Township comes together to fight cancer

Annual West Orange Relay for Life raises $36,000 in donations, hopes to hit $50K by end of August

This slideshow requires JavaScript.

WEST ORANGE, NJ — Approximately 450 people gathered at West Orange High School for the township’s annual Relay for Life event from May 19 to 20, where they intermittently walked around a track all night to gain insight into the physical discomfort cancer patients suffer, while also raising money for the American Cancer Society.

Event organizer Alex Baron said this year’s participants raised roughly $36,000 as of press time May 23, close to his goal of $50,000. Residents still have time to reach that target, as the West Orange Relay website will continue to collect donations through Aug. 31.

But even if that benchmark is not reached, Baron said he is nonetheless proud to have put on another successful Relay. Having overcome testicular cancer as a teen, the organizer said he knows firsthand how meaningful it is to come together with those who have been through the same harrowing experience, and with those who simply wish to lend their support. He said he is happy to perpetuate the event’s message that cancer survivors and patients are not alone.

“It shows them that their community is behind them,” Baron told the West Orange Chronicle prior to kicking off the event. “The event shows them that the community cares.”

Baron also pointed out that the fundraising each participating team conducts as part of the Relay has a significant impact on the work of the ACS. Deemed the largest fundraiser in history, the global Relay for Life has raised more than $5 billion for the society since its first event in 1986, with $1.4 million coming from West Orange alone. That money benefits the cancer organization’s longstanding commitment to funding cancer research; ACS has invested more than $4.3 billion since 1946, and funded nearly $3.4 million in current New Jersey cancer research grants. Thanks in part to breakthroughs brought about by that research, the cancer death rate declined by 25 percent between 1991 and 2014, meaning there were more than 2.1 million fewer deaths.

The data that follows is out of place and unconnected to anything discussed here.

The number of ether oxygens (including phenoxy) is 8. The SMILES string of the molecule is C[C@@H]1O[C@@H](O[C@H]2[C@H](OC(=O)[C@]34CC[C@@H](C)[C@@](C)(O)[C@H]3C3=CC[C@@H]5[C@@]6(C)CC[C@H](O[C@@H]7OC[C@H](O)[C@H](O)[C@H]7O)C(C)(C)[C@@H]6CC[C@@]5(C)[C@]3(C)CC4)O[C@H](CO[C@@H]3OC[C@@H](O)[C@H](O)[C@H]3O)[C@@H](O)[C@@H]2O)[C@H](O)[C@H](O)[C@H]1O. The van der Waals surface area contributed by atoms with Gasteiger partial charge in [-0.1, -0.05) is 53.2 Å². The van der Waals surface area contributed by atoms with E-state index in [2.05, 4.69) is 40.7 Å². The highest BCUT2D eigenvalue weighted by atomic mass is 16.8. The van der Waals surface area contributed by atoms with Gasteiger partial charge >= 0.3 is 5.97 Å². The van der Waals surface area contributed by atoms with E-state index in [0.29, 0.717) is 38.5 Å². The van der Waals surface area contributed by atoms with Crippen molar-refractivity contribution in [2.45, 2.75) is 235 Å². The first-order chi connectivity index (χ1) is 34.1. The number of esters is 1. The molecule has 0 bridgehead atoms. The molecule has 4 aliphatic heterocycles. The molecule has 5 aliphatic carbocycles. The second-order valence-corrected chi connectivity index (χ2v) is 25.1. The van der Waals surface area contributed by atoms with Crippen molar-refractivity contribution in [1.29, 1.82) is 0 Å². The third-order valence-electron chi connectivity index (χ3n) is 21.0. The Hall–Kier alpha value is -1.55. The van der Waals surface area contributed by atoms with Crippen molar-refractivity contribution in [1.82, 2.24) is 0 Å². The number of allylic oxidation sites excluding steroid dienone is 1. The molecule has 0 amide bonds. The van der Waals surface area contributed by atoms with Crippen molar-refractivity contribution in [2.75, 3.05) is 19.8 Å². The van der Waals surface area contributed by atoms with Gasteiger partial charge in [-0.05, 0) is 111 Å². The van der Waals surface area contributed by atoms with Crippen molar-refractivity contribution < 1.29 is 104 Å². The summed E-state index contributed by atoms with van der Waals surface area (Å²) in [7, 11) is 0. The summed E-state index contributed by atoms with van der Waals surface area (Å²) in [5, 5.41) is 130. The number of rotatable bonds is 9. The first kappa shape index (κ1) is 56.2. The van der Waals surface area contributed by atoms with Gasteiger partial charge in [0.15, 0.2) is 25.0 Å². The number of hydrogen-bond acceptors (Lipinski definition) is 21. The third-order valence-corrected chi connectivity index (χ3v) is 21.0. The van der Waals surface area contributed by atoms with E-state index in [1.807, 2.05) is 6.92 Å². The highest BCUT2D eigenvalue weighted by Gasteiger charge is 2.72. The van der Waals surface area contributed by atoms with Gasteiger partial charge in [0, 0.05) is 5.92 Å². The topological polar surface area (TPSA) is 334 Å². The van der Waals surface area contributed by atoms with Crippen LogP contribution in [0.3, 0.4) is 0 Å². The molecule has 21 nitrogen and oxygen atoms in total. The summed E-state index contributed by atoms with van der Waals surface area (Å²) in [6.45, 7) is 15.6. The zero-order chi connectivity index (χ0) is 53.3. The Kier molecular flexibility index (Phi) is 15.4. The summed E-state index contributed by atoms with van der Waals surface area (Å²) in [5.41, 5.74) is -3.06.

Additionally, the monies raised fund the many ACS programs helping cancer patients. These include the initiatives that provided more than 1,200 nights of free and reduced-cost lodging to New Jersey cancer patients and more than 2,700 rides so that cancer sufferers in the state can obtain transportation to their treatments. It also covers the society’s National Cancer Information Center, which provides 24/7 access to cancer information specialists.

Even with these successes and resources, the ACS still faces an uphill battle. According to the society’s statistics, approximately 1,688,780 new cancer cases are expected to be diagnosed in 2017 — including 51,680 in New Jersey — and roughly 600,920 Americans are expected to die of the disease this year.

Considering those statistics, it is no wonder why Relay for Life has developed a loyal following in West Orange. Lynn Westwood, the team captain for Kathy’s Buds, has participated in almost every Relay since the fundraiser started in West Orange. Yet no matter how many times she attends, Westwood said the event is always a powerful way to honor those who have succumbed to cancer. Many people keep their emotions in check on a daily basis, she said, but the Relay provides a chance to let go and express how one truly feels.

And if anyone doubts how fulfilling Relay for Life can be, Westwood said all one has to do is try it to be made a believer.

“If you get them out here and they experience it, they’re bound to come back the next year,” Westwood told the Chronicle during Relay. “The first time I ever came it was amazing.”

Ida Meehan, captain of Team Inspiration, also said that Relay for Life has never ceased to move her in the 10 years she has participated. Though walking all night is always physically exhausting, Meehan told the Chronicle she goes through an emotional wringer every year. She said she typically alternates between laughing and crying as she befriends fellow participants and hears their stories.

That engagement is exactly why Meehan keeps coming back. Anyone can donate money to the ACS, she said, but actually interacting with cancer survivors allows for a more personal connection to the cause.